As he said on Thursday, “there is a shortage of them right across the country”. For example, federal education department modelling shows there will be a high school teacher shortfall of about 4,000 by 2025.
The plan has been brewing since a meeting between Clare and his state and territory counterparts in August.
Since then, education department heads, schools, university and union leaders have been working on ways to address the teacher shortage. Clare now wants to know what should stay and what needs to change, before education ministers sign off on the plan in December.
First, what’s the problem?
We are education researchers who study teachers’ perceptions of their work in Australia. Earlier this year, we conducted a national survey of 5,000 teachers. We recorded more than 38,000 comments, including proposed solutions and ideas for change.
This research showed the teacher shortage is the result of complex problems that have been building for years.
If we are going to fix it, we need to address issues including excessive workloads, the increasing complexity of the role, growing expectations and administrative responsibilities, and a lack of respect for the profession.
What’s in the plan?
The plan includes a headline figure of A$328 million, some of which was announced in the budget last week.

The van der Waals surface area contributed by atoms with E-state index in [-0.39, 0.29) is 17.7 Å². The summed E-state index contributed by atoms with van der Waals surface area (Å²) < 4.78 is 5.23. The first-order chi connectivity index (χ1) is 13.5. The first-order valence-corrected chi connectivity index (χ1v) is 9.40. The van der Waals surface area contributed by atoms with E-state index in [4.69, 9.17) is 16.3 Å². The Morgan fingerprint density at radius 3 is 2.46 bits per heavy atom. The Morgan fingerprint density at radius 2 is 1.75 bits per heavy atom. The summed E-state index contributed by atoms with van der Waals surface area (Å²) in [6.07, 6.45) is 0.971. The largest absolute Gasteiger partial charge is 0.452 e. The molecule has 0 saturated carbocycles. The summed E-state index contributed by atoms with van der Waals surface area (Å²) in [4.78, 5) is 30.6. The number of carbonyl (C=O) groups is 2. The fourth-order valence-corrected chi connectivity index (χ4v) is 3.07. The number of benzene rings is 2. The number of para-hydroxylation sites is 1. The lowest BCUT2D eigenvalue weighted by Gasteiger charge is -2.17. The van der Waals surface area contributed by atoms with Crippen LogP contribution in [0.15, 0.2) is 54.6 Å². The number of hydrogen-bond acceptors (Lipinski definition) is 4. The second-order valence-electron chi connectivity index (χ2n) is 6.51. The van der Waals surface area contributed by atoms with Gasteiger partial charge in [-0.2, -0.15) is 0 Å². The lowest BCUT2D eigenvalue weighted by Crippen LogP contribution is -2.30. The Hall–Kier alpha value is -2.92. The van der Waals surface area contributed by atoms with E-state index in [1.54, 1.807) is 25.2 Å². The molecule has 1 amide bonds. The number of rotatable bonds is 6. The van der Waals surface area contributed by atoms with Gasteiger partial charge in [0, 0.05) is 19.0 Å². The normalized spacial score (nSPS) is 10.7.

It looks at six themes: improving teaching’s reputation, encouraging more people to do teaching degrees, improving how we prepare new teachers for the job, reducing workloads and better data. It includes 28 “actions”, such as:
$10 million to raise the status of teachers
new teacher of the year awards
recognising skills in other areas (like maths) that can be “transferable” to teaching
improving access to First Nations cultural competency resources
The draft plan also includes:
$25 million for a “workload reduction” pilot
improving data about current teacher supply, teaching graduate numbers and why teachers leave
improving mentoring and support for teachers starting out in their careers.
What does it get right?
The draft has many promising elements, which suggests there is a commitment to real action on key issues. This is particularly the case when it comes respect for teachers and their workloads.
1. Elevating the profession
The draft says we need to “recognise the value teachers bring to students, communities and the economy”. It is encouraging to see this is the top of the list of action items. Importantly, it also states:
ministers, education stakeholders, and the media will take every opportunity to actively promote the valued work of teachers and the merits of the profession, effective immediately.
Our research found 70% of surveyed teachers feel the profession is disrespected by the public. We also found 90% felt politicians don’t respect teachers and 80% felt the media do not respect teachers. As one teacher told us:
I plan to leave […]it is wearying constantly having to defend my profession against attacks in the media.
Raising the status of the profession and valuing teachers as a highly skilled, expert workforce (that is a critical part of society) is of utmost importance.